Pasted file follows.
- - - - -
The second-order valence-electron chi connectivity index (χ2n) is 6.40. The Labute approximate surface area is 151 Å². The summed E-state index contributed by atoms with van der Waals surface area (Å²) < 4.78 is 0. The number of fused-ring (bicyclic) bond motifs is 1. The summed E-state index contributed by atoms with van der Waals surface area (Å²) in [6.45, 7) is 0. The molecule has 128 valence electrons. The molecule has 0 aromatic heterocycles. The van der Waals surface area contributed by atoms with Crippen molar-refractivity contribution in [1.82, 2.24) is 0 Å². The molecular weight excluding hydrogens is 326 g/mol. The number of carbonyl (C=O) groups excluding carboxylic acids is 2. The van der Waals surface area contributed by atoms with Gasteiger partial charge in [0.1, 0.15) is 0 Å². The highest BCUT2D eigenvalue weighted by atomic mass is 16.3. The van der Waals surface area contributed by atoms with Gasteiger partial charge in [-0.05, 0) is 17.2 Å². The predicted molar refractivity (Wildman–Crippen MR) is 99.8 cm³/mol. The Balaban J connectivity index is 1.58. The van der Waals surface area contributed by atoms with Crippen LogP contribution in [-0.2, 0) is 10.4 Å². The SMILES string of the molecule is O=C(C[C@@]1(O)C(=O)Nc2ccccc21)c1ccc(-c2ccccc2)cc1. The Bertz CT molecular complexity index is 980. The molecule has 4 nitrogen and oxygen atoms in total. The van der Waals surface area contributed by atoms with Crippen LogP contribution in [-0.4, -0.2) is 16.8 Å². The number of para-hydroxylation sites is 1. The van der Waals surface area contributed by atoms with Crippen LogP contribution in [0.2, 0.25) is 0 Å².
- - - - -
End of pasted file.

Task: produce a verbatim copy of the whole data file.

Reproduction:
The second-order valence-electron chi connectivity index (χ2n) is 6.40. The Labute approximate surface area is 151 Å². The summed E-state index contributed by atoms with van der Waals surface area (Å²) < 4.78 is 0. The number of fused-ring (bicyclic) bond motifs is 1. The summed E-state index contributed by atoms with van der Waals surface area (Å²) in [6.45, 7) is 0. The molecule has 128 valence electrons. The molecule has 0 aromatic heterocycles. The van der Waals surface area contributed by atoms with Crippen molar-refractivity contribution in [1.82, 2.24) is 0 Å². The molecular weight excluding hydrogens is 326 g/mol. The number of carbonyl (C=O) groups excluding carboxylic acids is 2. The van der Waals surface area contributed by atoms with Gasteiger partial charge in [0.1, 0.15) is 0 Å². The highest BCUT2D eigenvalue weighted by atomic mass is 16.3. The van der Waals surface area contributed by atoms with Gasteiger partial charge in [-0.05, 0) is 17.2 Å². The predicted molar refractivity (Wildman–Crippen MR) is 99.8 cm³/mol. The Balaban J connectivity index is 1.58. The van der Waals surface area contributed by atoms with Crippen LogP contribution in [-0.2, 0) is 10.4 Å². The SMILES string of the molecule is O=C(C[C@@]1(O)C(=O)Nc2ccccc21)c1ccc(-c2ccccc2)cc1. The Bertz CT molecular complexity index is 980. The molecule has 4 nitrogen and oxygen atoms in total. The van der Waals surface area contributed by atoms with Crippen LogP contribution in [-0.4, -0.2) is 16.8 Å². The number of para-hydroxylation sites is 1. The van der Waals surface area contributed by atoms with Crippen LogP contribution in [0.2, 0.25) is 0 Å².